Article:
When a stock market index suddenly trends downward, or house prices plummet, it is very easy to focus on the sellers and talk about a sell-off, or people "getting out" of equities, commodities, property etc. But in every sales transaction there is a buyer.
This is one reason why the sale of a Hillsboro, Oregon wafer fab for $26 million offers an interesting microcosm of the global semiconductor industry.
With this move the vendor Integrated Device Technology Inc. moves from being a fab-lite chip company to being fabless. At the same time the buyer, Alpha & Omega Semiconductor Ltd., moves from being fabless to being fab-lite, as it boot-straps itself into a more prominent place in the industry.
So what is the difference between the two companies?
IDT was founded in 1980, by solid-state design process engineers mainly from Hewlett Packard, and fundamentally linked into Silicon Valley. The company's initial push was to develop high performance circuits on the then emerging CMOS process variant. The company developed its own proprietary CMOS process and chose military-grade SRAMs as its market entry vehicle and quite quickly moved up to offering high-speed RISC processors. In the absence of a mature foundry industry at that time manufacturing was a fundamental part of IDT's early value proposition.
However, as Malcolm Penn, chief analyst with Future Horizon's would say, fabless is usually the eventual conclusion of the adoption of a fab-lite strategy and IDT is now reaching that point.
But A&O is going in the other direction. A&O was founded in 2000 as a fabless company with its origins in China, although it is now officially registered in Hamilton, Bermuda. The company stalled a Hong Kong stock exchange listing in 2008 but went public on Nasdaq in 2010 and has its main office in Sunnyvale, California. The company made a net income of $37.8 million on sales of $361.3 million in the year to June 30, 2011.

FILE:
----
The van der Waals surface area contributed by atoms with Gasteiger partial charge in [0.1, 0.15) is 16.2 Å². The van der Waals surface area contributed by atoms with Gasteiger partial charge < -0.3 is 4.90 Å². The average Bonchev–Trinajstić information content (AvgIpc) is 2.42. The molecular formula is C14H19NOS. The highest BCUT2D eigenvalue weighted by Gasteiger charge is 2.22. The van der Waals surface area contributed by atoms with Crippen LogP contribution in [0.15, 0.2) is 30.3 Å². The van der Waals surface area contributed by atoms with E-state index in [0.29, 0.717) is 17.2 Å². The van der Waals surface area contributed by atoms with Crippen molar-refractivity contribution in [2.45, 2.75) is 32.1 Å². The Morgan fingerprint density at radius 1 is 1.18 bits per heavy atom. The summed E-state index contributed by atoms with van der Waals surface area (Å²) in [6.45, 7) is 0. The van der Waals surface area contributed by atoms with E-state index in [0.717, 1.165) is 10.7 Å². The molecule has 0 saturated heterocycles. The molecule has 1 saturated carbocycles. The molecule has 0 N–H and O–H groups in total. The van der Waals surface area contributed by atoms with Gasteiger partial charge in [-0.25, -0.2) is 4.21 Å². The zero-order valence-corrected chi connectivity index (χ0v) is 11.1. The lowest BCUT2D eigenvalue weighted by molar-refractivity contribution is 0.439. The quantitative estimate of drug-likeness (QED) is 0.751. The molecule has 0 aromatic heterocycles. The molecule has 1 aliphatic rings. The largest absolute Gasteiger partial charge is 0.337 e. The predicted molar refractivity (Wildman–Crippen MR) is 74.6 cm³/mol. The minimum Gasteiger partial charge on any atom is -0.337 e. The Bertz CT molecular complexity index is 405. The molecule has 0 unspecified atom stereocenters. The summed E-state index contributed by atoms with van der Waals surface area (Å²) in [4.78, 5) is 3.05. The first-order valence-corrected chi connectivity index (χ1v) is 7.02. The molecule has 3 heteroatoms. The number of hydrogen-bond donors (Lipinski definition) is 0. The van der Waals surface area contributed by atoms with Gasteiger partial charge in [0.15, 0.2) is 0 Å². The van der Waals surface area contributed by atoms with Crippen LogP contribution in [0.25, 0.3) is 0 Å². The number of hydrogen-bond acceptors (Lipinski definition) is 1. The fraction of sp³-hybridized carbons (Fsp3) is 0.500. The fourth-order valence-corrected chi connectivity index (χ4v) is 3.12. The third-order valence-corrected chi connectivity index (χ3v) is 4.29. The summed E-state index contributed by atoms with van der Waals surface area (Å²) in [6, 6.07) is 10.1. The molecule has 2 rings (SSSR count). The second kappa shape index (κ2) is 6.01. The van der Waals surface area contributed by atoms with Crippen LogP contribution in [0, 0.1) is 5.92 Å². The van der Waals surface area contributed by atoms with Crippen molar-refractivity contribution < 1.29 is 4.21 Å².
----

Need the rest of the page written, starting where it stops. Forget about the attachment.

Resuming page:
So who is the smarter: A&O which is spending $26 million to acquire a 200-mm wafer fab so that it is not always blown about by the whims of its supplying foundries, or IDT who is gaining $26 million while letting go the responsibility of feeding a fab?
At one level the answer depends on the detail of the fab, its equipment, staffing and on the price. But on another it reflects a philosophical position as to whether controlling the means of production is an inherently vital part of business.
I have had a go at answering your two questions but it was too long to post here.
I have put it under its own heading http://www.eetimes.com/electronics-news/4219627/Why-the-British-got-out-of-fabs
Would Peter Clarke rather answer why the British had to get out of Fabs and end up just with design / IP a la ARM ?
Why Fabs still survive ( if not exactly thrive ) in the UK's traditional rival France ?
Globalization seems to have reduced the US to the status of the UK
And the answer is...the two companies are in very different areas of the semiconductor industry. IDT, as its name implies, is in the functional integration business. These days, the manufacturing technologies necessary for IDT's products are readily available from wafer foundries. A&O, on the other hand, is in the specialty device business - high power transistors and diodes, power converters, etc. The semiconductor processes necessary for these kinds of products are not as readily available from foundries - because in many cases these kinds of devices are for lower volume applications that don't demand large wafer volumes. And foundry pricing for these kinds of wafers is by no means set at commodity levels, as the foundries offering these technologies typically do so on an opportunistic basis.
This deal wasn't about IDT dumping a fab to A&O for pocket lint. IDT's business takes it towards fabless, while as A&O continues to grow it needs more control over its technology and cost model.
Well, contrary to what the title indicates, this article did not answer why the two companies took different paths, but simply pointed out the difference, and left the "why" to the "detail of the fab,..."
David Patterson, known for his pioneering research that led to RAID, clusters and more, is part of a team at UC Berkeley that recently made its RISC-V processor architecture an open source hardware offering. We talk with Patterson and one of his colleagues behind the effort about the opportunities they see, what new kinds of designs they hope to enable and what it means for today’s commercial processor giants such as Intel, ARM and Imagination Technologies.